When our daughter was a toddler she was very outgoing and brave. She would talk to just about everyone and was not afraid to share her feelings. She had plenty of friends and did really well in school. I was so pleased because she seemed so very well rounded and she was thriving. But then things changed. Our daughter became what could be labelled as an introverted child.
Fifth Grade – Reserved and Wanted to be Alone
Then one day in the middle of the fifth grade I got a call from school that she was no longer playing at recess. She was sitting on the bench reading everyday. The teacher was concerned and so was I. When I confronted her about it she told me she was fine, she just wanted to read. That was all I could get out of her. She seemed fine at home and talked and acted just the same as always. But from that point forward she was reserved at school and no longer wanted to be a part of the groups.
Our girl was very intelligent and loved to read so I thought perhaps she had just gotten into a particularly good book. The only trouble she ever got in was reading her book while she was supposed to be studying. She would tell me she could read and listen and that the teacher was going over the information too slow for her. She knew the other kids needed to catch up but she got irritated that she could not read while they were doing it.
I looked into putting her in advanced classes but she told me that she did not want to go because the only thing advanced about it was that you had more work to do and she was content getting A’s and having time to read. That was my girl, she knew how the system worked and worked it out where she had time to read.
Middle School – Seemed Unhappy and Kept to Herself
Anyway, I let it go after that because the next year was Middle School and thought she would work things out. There was no more recess and there were a lot of new student because several grade schools came into the middle school. But she continued to be isolated and I did not understand. She seemed so unhappy but I could not get anything out of her.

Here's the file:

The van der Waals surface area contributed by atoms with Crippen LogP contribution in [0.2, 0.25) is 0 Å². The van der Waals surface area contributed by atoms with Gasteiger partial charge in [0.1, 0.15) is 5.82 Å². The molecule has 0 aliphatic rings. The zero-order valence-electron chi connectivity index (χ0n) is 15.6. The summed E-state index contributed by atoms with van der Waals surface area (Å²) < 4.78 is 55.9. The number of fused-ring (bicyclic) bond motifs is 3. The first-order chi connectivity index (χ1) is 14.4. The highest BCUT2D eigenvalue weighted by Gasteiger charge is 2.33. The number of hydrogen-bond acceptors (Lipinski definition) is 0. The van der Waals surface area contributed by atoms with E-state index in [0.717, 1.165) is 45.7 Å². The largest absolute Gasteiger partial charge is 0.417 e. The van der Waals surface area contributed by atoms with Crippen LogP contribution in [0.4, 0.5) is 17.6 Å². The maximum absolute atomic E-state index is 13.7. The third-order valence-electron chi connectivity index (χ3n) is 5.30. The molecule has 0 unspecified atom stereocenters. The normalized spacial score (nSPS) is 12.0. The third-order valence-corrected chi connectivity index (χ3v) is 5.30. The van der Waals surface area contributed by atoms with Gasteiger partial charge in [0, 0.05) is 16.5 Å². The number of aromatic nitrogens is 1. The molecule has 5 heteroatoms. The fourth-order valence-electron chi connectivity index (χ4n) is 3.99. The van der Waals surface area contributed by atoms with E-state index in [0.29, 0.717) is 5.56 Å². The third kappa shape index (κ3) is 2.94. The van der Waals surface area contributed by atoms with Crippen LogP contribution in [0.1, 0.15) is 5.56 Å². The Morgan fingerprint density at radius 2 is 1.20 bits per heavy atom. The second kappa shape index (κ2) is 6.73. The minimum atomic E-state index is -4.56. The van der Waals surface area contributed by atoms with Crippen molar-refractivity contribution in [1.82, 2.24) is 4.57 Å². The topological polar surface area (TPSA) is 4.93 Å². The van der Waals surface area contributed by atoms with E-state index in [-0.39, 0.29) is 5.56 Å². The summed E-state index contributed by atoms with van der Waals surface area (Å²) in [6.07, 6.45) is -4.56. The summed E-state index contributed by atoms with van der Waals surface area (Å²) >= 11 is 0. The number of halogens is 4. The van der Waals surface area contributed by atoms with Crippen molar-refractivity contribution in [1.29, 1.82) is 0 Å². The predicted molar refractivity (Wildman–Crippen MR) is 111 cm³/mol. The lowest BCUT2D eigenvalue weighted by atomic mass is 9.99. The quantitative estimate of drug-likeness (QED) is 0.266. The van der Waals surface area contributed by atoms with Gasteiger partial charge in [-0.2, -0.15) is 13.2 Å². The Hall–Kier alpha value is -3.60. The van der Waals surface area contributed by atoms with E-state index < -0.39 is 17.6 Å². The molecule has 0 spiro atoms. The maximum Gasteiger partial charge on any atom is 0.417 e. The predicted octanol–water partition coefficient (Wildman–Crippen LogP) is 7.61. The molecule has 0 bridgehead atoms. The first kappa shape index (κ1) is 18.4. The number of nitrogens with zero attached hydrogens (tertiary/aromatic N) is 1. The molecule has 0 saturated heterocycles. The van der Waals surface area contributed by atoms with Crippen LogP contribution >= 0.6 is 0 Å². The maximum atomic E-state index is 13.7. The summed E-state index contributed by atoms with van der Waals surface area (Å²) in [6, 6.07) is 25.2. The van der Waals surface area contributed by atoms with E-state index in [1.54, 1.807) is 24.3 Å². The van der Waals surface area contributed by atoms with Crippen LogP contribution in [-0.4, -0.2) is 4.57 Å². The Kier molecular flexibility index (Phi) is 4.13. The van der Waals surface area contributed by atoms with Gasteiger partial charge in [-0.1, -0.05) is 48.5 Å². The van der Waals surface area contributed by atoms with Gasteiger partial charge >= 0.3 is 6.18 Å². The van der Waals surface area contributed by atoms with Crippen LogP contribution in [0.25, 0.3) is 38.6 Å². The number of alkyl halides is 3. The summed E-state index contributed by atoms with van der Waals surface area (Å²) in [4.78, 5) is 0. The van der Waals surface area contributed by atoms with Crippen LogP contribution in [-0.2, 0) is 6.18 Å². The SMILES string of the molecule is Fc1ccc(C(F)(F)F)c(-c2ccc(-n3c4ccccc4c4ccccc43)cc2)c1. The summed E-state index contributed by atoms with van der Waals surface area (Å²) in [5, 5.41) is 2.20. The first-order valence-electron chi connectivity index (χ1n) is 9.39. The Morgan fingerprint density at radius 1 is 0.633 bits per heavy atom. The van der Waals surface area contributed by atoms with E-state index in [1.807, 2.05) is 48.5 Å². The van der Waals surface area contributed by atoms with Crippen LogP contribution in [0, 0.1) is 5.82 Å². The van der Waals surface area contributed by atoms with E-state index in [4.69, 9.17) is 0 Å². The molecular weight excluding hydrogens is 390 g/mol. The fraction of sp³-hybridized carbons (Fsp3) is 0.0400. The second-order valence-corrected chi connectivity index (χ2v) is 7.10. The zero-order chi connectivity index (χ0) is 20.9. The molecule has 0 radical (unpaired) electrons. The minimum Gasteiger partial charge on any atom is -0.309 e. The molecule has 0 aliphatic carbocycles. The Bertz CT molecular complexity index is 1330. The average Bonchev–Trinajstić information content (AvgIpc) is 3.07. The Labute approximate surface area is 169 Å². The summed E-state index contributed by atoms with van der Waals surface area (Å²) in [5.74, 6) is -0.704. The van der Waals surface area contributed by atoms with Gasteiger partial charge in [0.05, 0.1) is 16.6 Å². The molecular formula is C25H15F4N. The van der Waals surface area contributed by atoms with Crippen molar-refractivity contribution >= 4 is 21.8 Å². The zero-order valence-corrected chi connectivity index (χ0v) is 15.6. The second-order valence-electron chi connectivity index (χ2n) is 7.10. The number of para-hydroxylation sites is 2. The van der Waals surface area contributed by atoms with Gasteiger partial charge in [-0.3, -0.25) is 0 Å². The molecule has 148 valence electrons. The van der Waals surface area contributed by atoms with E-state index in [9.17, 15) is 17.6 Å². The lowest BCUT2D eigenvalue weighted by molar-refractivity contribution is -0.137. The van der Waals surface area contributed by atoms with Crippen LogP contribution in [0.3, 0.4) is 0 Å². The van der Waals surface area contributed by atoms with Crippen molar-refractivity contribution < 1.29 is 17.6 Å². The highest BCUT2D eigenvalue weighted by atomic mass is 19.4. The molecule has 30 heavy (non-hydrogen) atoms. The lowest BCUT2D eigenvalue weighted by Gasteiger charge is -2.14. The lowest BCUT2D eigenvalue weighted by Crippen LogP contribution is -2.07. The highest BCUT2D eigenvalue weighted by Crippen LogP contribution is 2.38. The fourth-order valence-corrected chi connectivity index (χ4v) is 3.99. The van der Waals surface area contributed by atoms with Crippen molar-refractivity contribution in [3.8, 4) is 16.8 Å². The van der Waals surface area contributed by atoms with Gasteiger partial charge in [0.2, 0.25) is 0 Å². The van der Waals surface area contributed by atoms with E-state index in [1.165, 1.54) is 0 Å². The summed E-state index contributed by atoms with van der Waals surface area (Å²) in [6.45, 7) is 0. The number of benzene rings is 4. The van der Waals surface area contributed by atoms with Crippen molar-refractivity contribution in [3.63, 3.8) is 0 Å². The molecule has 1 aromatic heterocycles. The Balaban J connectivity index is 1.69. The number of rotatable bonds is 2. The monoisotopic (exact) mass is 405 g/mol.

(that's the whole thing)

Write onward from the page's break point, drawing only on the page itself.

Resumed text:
I began thinking about her younger years and how outgoing she was. She was so happy and loving to everyone. She was still loving but did not seem happy at all. I recall many incidents when she did not share things with me because she did not want to worry me or make me unhappy.
One time she had a bad sore throat and I did not know it until I felt that she had a fever. When I got her to the doctor she had a rash on her stomach and I found out she had the beginning of Scarlet fever! I asked her why she did not tell me and she said she did not want to worry me! I made it perfectly clear to her that it was my job to take care of her and that I loved her deeply and that she should not keep those kinds of things from me!
We talked about counseling because I felt there was something wrong and she could not or would not share with me. Another incident in Middle School happened that really had me concerned one day. I came to pick her up and her sweater was torn and she was acting sheepish. I thought maybe someone had tried to hurt her but she assured me nothing was wrong and she was okay. I was not satisfied with the answer and I was at a loss of what to do for my precious girl.
Things were compounded because at home we were going through some marital problems. I thought perhaps she was upset by some tensions in the home. She also had a little brother that was seven years younger and he was always on the move and full of energy and was always trying to get into her things. She tried to mother him but he would have none of it!
Excelled In School But Disliked It
She excelled in school but disliked it intensely because she did not fit in. When I asked her about her old friends she told me that they had changed. The school she was going to was very large and crowded and she was small. She told me she had to put her books in front of her and plow through the crowds to get to her classes. I hated to see her so unhappy but when I asked her if she wanted to change schools she said no. She told me it would not be different anywhere else.